The best teachers of medicine and astrology were the Iranian Magi and Mobeds (Zoroastrian priests), who passed their knowledge on to their pupils from one generation to the next. Many around the world believe the three wise men to be of Iranian origin because of the fact that Iranians were the most advanced in astrology and religiously believed in one God. They were not idle worshipers, as was very common during this era.
The three wise men in the Bible are believed to have been from Persia.
According to Avestan texts, King Jamshid was the physician who initiated the custom of bathing with hot and cold water (a very important technique in Naturopathic medicine for healing of the body and mind).
Ancient Persian public bath, where a paid bath giver is giving a massage and clean.
Iranians were advised to refrain from polluting or harming the four elements (air, water, fire, earth). They were not supposed to bathe, urinate, or wash any dirty objects in flowing water. Even spitting into the flowing water was considered a sin (Zoroastrian religion). Any stingy, smelly materials could not be thrown into a fire. Wild rue and frankincense were always burned inside houses to kill insects and bacteria, a custom that continues to this day.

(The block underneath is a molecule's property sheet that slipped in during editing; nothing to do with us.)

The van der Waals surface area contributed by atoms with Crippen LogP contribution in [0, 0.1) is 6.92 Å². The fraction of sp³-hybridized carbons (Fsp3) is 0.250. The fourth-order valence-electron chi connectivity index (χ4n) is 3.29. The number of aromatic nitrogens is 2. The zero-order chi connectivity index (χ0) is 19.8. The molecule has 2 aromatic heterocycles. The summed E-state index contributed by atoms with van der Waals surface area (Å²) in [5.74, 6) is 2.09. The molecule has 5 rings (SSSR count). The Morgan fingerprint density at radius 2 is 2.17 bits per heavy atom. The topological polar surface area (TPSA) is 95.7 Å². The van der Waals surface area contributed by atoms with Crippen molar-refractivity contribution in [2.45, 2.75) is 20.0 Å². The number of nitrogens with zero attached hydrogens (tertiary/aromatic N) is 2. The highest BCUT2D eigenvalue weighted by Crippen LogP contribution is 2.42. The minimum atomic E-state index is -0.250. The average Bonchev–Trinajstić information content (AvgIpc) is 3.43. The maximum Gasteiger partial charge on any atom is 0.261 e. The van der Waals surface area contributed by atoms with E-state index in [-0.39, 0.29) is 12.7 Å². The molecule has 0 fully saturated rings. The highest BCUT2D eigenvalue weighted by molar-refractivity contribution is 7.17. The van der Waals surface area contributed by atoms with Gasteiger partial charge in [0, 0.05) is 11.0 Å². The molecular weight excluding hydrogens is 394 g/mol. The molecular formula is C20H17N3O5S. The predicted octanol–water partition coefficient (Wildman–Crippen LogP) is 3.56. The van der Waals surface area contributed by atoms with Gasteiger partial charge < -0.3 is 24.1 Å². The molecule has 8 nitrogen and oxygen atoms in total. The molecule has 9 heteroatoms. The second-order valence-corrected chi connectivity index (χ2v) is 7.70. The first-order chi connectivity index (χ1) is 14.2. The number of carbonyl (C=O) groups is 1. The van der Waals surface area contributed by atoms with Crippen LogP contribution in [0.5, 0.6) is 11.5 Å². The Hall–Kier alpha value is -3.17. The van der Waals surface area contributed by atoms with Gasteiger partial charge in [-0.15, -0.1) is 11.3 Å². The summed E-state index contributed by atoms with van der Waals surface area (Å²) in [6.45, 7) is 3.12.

The Persians lived in an empire stretching from the Indus valley in the east to the Aegean Sea in the west and had considerable variation in climate and vegetation. Because of this, they became familiar with a vast range of medicinal plants. The Avesta mentions several medicinal herbs including basil, chicory, sweet violet, and peppermint. Avestan texts not only list the various parts of plants such as roots, stems, scales, leaves, fruit and seeds used for treatment but also indicate which plant is the remedy for each disease.
Basil, chicory, sweet violet, and peppermint are among many herbs noted for their medicinal uses in the Avesta texts in Persia (559-330 BCE)
Iran during Persian Empire (550BC )